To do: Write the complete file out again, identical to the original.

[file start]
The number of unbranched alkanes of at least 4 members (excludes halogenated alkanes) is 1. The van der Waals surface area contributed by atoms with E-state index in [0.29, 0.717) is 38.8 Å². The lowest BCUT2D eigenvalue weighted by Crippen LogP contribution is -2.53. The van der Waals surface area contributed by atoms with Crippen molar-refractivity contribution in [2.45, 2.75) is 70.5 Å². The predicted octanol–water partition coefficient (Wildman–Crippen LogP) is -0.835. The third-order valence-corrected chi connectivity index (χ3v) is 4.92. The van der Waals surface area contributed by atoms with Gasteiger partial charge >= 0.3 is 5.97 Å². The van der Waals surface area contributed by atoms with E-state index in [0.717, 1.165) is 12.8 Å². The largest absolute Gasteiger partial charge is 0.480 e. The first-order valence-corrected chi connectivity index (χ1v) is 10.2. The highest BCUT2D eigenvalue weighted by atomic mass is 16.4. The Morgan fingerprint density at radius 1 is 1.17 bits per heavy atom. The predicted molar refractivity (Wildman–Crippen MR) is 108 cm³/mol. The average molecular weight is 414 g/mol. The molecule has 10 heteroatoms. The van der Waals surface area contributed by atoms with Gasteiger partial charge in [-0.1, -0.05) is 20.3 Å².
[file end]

The number of unbranched alkanes of at least 4 members (excludes halogenated alkanes) is 1. The van der Waals surface area contributed by atoms with E-state index in [0.29, 0.717) is 38.8 Å². The lowest BCUT2D eigenvalue weighted by Crippen LogP contribution is -2.53. The van der Waals surface area contributed by atoms with Crippen molar-refractivity contribution in [2.45, 2.75) is 70.5 Å². The predicted octanol–water partition coefficient (Wildman–Crippen LogP) is -0.835. The third-order valence-corrected chi connectivity index (χ3v) is 4.92. The van der Waals surface area contributed by atoms with Gasteiger partial charge >= 0.3 is 5.97 Å². The van der Waals surface area contributed by atoms with E-state index in [0.717, 1.165) is 12.8 Å². The largest absolute Gasteiger partial charge is 0.480 e. The first-order valence-corrected chi connectivity index (χ1v) is 10.2. The highest BCUT2D eigenvalue weighted by atomic mass is 16.4. The Morgan fingerprint density at radius 1 is 1.17 bits per heavy atom. The predicted molar refractivity (Wildman–Crippen MR) is 108 cm³/mol. The average molecular weight is 414 g/mol. The molecule has 10 heteroatoms. The van der Waals surface area contributed by atoms with Gasteiger partial charge in [-0.1, -0.05) is 20.3 Å².